Have you been unfairly dismissed? Are you facing an unfair dismissal claim against your company?
Laveer legal are employment law experts and assist both employers and employees with their employment law problems and tribunal claims.
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What is the difference between fair and an unfair dismissal?
The dismissal of an employee is the process of ending their contract of employment. To carry out a fair dismissal, as an employer you must first have a fair reason for dismissing an employee.
And what happens in the event you fail to ensure a dismissal is fair?
This can result in penalties such as having to pay a hefty sum in compensation and reinstating the employee (giving them their job back), so the need to ensure that the dismissal is fair is important.
The potential reasons that will allow you to carry out a dismissal on fair grounds are:
An Employee’s Conduct
This refers to your employee’s terms of employment being breached as a result of some of the following behaviour:
- Poor discipline
- Missing work
An Employee’s Capability
An employee’s inability to do their job properly which may be caused by reasons such as:
- Long-term illness preventing them from carrying out their duties
- Unable to get along with colleagues
- Poor performance
The role of your employee becoming obsolete as a result of:
- The restructure of the business
- Fewer workers being required
- Relocation of the business
A situation where continuing to employ a worker would result in you breaking the law and being liable to legal action:
- A driver losing their driving license
- An employee getting a negative DBS (formerly CRB) check
You may also have some other substantial reason for deciding to dismiss an employee and providing this reason is fair, you can actively begin the dismissal process. Some examples of reasons that fall under this category include:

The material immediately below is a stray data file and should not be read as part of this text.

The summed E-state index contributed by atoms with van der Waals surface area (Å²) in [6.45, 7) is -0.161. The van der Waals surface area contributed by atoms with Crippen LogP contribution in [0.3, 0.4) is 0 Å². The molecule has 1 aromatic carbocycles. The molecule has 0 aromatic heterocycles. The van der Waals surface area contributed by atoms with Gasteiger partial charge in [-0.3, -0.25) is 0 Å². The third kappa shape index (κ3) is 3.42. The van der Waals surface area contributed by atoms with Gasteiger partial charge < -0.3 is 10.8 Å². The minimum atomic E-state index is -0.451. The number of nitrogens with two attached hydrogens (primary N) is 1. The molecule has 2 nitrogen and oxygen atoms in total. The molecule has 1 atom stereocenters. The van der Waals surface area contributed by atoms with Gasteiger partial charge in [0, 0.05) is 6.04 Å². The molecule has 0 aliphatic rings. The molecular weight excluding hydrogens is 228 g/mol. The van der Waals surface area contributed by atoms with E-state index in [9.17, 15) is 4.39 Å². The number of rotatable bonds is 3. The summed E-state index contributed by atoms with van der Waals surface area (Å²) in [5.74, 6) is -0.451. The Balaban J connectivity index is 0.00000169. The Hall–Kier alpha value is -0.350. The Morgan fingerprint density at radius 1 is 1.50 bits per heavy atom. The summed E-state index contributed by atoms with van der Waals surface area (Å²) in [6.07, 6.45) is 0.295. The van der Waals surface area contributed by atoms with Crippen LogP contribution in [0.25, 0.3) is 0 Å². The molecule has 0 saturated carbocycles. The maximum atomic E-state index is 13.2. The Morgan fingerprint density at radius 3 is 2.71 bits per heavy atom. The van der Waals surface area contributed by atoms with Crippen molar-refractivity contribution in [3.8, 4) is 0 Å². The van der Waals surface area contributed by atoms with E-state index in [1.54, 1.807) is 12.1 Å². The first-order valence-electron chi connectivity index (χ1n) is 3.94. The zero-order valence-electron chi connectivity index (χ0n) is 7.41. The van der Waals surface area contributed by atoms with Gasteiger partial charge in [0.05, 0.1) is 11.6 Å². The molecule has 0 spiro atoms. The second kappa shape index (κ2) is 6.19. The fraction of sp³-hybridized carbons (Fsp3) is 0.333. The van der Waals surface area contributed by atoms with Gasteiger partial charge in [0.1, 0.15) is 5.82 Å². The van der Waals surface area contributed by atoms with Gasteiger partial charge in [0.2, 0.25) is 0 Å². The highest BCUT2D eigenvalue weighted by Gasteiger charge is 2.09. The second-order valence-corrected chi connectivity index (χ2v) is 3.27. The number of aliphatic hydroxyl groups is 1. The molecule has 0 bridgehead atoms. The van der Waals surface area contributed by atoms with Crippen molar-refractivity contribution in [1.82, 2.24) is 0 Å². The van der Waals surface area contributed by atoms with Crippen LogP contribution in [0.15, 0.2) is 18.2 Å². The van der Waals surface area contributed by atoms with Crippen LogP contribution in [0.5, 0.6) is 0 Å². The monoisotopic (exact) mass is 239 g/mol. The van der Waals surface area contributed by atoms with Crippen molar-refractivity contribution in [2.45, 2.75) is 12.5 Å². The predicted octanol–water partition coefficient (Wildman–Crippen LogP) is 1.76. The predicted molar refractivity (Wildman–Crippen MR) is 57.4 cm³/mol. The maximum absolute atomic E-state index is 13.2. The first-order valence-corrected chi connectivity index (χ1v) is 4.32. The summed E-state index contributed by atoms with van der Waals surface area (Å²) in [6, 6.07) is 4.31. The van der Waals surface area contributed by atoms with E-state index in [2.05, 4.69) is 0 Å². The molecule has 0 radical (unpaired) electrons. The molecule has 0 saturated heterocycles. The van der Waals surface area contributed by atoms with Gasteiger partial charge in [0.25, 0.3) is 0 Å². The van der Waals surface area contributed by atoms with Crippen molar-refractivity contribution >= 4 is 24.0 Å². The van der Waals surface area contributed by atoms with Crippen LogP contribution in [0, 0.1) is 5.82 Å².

- If the business relocates
- The employment period ends, for example; you employ someone temporarily as maternity cover and dismiss them when the cover period ends
As often happens, things are not always straightforward.
Even if your reason for dismissal if fair, you must also act reasonably and fairly during the dismissal procedure. A failure to do so can result in an employee who is successful in their tribunal claim receiving up to a 25% uplift in their award.
To complicate things further, there is no statutory definition of ‘reasonableness’.
The tribunals usually take into account things such as your company’s size and resources along with other factors such as whether you followed the relevant procedures and if a proper investigation was carried out where appropriate; these are just a few of the elements that are considered.
Also, dismissal on the grounds of conduct or capability would not usually be deemed fair if it was a first time offence or issue, except in the case of Gross Misconduct, and even that is subjective and open to interpretation.
If you are considering terminating an employee’s contract, it is strongly advisable to seek legal advice before doing so to avoid a problematic and costly tribunal.